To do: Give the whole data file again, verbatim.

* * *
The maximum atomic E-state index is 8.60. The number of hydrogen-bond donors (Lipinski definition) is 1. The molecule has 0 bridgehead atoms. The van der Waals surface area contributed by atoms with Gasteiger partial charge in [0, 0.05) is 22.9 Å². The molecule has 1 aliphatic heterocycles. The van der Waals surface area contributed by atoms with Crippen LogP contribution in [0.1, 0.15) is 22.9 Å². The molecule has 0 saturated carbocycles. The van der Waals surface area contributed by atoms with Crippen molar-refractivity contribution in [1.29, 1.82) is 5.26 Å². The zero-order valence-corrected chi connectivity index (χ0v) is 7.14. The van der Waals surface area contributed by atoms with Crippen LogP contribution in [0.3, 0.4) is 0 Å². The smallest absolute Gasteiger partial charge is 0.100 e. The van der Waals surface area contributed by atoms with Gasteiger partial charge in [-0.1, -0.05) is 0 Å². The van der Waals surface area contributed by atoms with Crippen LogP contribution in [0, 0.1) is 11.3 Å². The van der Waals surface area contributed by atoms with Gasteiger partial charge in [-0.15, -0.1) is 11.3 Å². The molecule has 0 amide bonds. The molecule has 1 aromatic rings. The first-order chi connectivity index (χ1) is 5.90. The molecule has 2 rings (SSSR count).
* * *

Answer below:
The maximum atomic E-state index is 8.60. The number of hydrogen-bond donors (Lipinski definition) is 1. The molecule has 0 bridgehead atoms. The van der Waals surface area contributed by atoms with Gasteiger partial charge in [0, 0.05) is 22.9 Å². The molecule has 1 aliphatic heterocycles. The van der Waals surface area contributed by atoms with Crippen LogP contribution in [0.1, 0.15) is 22.9 Å². The molecule has 0 saturated carbocycles. The van der Waals surface area contributed by atoms with Crippen molar-refractivity contribution in [1.29, 1.82) is 5.26 Å². The zero-order valence-corrected chi connectivity index (χ0v) is 7.14. The van der Waals surface area contributed by atoms with Crippen LogP contribution in [0.3, 0.4) is 0 Å². The smallest absolute Gasteiger partial charge is 0.100 e. The van der Waals surface area contributed by atoms with Gasteiger partial charge in [-0.1, -0.05) is 0 Å². The van der Waals surface area contributed by atoms with Crippen LogP contribution in [0, 0.1) is 11.3 Å². The van der Waals surface area contributed by atoms with Gasteiger partial charge in [-0.15, -0.1) is 11.3 Å². The molecule has 0 amide bonds. The molecule has 1 aromatic rings. The first-order chi connectivity index (χ1) is 5.90. The molecule has 2 rings (SSSR count).